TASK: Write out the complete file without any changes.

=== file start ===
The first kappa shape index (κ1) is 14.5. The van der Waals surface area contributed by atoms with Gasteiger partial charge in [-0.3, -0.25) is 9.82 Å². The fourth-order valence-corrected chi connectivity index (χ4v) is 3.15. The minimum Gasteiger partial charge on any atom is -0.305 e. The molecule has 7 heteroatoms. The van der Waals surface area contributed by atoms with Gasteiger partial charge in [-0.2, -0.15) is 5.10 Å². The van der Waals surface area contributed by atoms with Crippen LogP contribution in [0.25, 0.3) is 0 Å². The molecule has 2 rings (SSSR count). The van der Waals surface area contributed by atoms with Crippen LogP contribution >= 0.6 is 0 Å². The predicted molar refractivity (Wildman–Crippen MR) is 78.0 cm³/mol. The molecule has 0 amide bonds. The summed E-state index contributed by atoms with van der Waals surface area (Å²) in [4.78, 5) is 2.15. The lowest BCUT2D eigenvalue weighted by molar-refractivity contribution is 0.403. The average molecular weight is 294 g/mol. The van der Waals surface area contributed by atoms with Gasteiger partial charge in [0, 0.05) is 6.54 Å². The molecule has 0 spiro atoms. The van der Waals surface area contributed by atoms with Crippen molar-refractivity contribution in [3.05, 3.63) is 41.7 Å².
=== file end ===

The first kappa shape index (κ1) is 14.5. The van der Waals surface area contributed by atoms with Gasteiger partial charge in [-0.3, -0.25) is 9.82 Å². The fourth-order valence-corrected chi connectivity index (χ4v) is 3.15. The minimum Gasteiger partial charge on any atom is -0.305 e. The molecule has 7 heteroatoms. The van der Waals surface area contributed by atoms with Gasteiger partial charge in [-0.2, -0.15) is 5.10 Å². The van der Waals surface area contributed by atoms with Crippen LogP contribution in [0.25, 0.3) is 0 Å². The molecule has 2 rings (SSSR count). The van der Waals surface area contributed by atoms with Crippen LogP contribution >= 0.6 is 0 Å². The predicted molar refractivity (Wildman–Crippen MR) is 78.0 cm³/mol. The molecule has 0 amide bonds. The summed E-state index contributed by atoms with van der Waals surface area (Å²) in [4.78, 5) is 2.15. The lowest BCUT2D eigenvalue weighted by molar-refractivity contribution is 0.403. The average molecular weight is 294 g/mol. The van der Waals surface area contributed by atoms with Gasteiger partial charge in [0, 0.05) is 6.54 Å². The molecule has 0 spiro atoms. The van der Waals surface area contributed by atoms with Crippen molar-refractivity contribution in [3.05, 3.63) is 41.7 Å².